In his famous Letter from Birmingham Jail, the Reverend Martin Luther King wrote: “We will have to repent in this generation not merely for the hateful words and actions of the bad people but for the appalling silence of the good people.”
For Teachers College’s Derald Wing Sue, King’s words eloquently convey the philosophy underlying “microinterventions,” the term Sue has coined to describe “the everyday anti-bias actions that can be taken by targets, parents, significant others, allies and well-intentioned bystanders to counteract, challenge, diminish or neutralize individual and systemic expressions of prejudice, bigotry and discrimination.”
[Read a story about a book that Sue and his students have recently published on microinterventions. Watch the Panhandle PBS series, Living While Black, the first segment of which features Sue, and which employs a framework that Sue lays out in his book Race Talk and the Conspiracy of Silence (Wiley 2015).)]
Microaggressions often convey to targets the message that they are foreigners, criminals, dangerous, a threat or subhuman. As a society, each of us has a moral responsibility to take action against bias and bigotry.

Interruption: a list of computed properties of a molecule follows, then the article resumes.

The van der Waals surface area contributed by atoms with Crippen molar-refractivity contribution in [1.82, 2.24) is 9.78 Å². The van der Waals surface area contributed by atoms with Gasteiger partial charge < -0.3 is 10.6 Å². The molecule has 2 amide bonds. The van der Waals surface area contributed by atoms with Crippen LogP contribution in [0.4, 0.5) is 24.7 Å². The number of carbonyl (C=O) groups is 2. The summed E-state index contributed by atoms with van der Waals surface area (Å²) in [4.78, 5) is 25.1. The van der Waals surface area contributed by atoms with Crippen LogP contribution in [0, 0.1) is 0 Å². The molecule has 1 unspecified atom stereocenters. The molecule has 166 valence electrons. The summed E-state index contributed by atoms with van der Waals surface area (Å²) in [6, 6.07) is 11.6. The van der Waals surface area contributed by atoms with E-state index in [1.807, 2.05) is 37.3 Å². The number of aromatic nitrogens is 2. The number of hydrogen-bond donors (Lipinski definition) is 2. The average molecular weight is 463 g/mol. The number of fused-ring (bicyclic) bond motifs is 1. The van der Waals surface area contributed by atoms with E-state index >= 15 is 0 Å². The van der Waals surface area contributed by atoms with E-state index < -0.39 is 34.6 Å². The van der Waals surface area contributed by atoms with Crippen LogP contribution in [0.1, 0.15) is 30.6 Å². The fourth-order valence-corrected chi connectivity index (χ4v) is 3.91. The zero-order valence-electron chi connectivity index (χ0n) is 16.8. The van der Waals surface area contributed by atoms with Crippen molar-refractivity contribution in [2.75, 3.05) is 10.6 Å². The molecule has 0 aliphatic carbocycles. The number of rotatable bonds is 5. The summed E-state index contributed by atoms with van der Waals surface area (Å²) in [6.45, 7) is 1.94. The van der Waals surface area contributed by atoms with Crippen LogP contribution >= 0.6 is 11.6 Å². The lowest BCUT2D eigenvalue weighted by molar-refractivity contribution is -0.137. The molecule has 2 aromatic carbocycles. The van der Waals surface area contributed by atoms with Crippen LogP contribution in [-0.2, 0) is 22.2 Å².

—Derald Wing Sue, Professor of Psychology & Education
In an opinion piece published in Scientific American, Sue, Professor of Psychology & Education, briefly recaps his previous work on microaggressions, which he defines as “the everyday slights, insults, putdowns, invalidations and offensive behaviors that people of marginalized groups experience in daily interactions with generally well-intentioned people who may be unaware of their impact” – and debunks the saying that “sticks and stones may break my bones, but words will never hurt me,” asserting that “microaggressions often convey to targets the message that they are foreigners, criminals, dangerous, a threat or subhuman.”
“As Dr. King says, silence and inaction in the face of moral transgressions are complicity and collusion,” he concludes. “As a society, each of us has a moral responsibility to take action against bias and bigotry.
[Read a profile of Sue published in TC Today magazine.]